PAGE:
Book Review: Oggie Cooder
I have not always been a huge fan of the word “silly”. I guess it makes me feel kind of silly to say it. Until I started working in elementary schools a few years back, I tried not to use the term. But after working with kids for a while, I now understand silly. I use the word in conversation. I know that sometimes, it’s the best way to describe something that is goofy or just plain ridiculous. I also know that silly is not necessarily a bad thing. Lots of kids respond to it. Ever check to see how many circulations the latest Junie B. Jones is getting? Tons. See what I mean? “Oggie Cooder” successfully brings the silly, but it is not fluff. An imaginative story about friendships and the urge to be popular. Oh, and also charving American cheese slices into the shape of states.
Oggie Cooder is an unusual fourth grader. Actually, Oggie is unusual period. Odd clothes, peculiar lingo, unique hobby. All this and the peer disapproval that goes along with it. Donnica Perfecto leads the troops in this category, using every opportunity to show her dislike of our hero. To Oggie’s credit, he couldn’t care less. When he does get stressed, it’s an easy fix: charving. A combination of chewing and carving, Oggie’s specialty is crafting American cheese slices into the shapes of the 50 states. His skill with a Kraft single starts drawing some attention from Donnica when the hit tv show “Hidden Talents” comes to town. Miss Perfecto’s sudden interest in Oggie and charving turn out to be her most deceptive tricks yet.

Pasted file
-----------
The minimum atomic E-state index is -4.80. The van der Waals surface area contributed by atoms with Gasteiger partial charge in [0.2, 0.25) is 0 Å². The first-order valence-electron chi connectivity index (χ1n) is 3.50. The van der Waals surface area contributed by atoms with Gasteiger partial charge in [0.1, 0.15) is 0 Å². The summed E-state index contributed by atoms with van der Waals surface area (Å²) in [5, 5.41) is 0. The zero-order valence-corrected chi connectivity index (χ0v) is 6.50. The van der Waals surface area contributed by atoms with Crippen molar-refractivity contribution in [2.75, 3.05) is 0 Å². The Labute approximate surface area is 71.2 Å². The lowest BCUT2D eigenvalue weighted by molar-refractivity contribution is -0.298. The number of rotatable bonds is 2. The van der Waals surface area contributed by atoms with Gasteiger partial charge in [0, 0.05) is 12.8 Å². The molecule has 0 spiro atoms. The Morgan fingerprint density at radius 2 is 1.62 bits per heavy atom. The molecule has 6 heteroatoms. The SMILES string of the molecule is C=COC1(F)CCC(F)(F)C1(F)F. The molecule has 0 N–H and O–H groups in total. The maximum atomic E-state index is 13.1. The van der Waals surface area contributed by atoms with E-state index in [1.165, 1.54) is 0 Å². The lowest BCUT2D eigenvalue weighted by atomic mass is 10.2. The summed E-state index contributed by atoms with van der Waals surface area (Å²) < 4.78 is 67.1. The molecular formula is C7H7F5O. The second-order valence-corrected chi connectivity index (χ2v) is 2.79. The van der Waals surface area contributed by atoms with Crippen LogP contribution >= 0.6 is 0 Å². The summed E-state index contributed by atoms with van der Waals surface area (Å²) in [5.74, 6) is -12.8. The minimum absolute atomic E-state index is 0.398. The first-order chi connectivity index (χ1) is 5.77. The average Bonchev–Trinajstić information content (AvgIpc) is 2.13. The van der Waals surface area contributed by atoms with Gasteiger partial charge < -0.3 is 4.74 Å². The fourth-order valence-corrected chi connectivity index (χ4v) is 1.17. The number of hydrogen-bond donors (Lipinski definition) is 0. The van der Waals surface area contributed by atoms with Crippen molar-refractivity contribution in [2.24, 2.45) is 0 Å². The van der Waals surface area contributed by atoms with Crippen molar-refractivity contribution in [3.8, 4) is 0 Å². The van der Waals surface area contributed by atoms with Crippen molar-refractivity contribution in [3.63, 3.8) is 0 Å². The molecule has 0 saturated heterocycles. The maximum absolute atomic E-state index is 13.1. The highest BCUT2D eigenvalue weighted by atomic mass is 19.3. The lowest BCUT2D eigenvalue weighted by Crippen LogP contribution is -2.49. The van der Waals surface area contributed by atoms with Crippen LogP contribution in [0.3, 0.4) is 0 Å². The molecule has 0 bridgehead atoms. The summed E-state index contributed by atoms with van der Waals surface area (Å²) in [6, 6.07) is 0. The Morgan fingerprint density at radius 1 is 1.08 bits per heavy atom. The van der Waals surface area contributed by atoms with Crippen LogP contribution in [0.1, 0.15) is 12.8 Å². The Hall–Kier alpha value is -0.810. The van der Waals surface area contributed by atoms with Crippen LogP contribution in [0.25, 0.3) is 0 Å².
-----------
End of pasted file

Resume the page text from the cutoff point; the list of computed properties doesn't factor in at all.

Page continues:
“Oggie Cooder” is a quirky and entertaining story with humor and a dash of real-world interactions. Silly? Yes. But kids will tell you: silly is good.
Also Reviewed By: The Longstockings
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About Travis Jonker
Travis Jonker is an elementary school librarian in Michigan. He writes reviews (and the occasional article or two) for School Library Journal and is a member of the 2014 Caldecott committee. You can email Travis at firstname.lastname@example.org, or follow him on Twitter: @100scopenotes.
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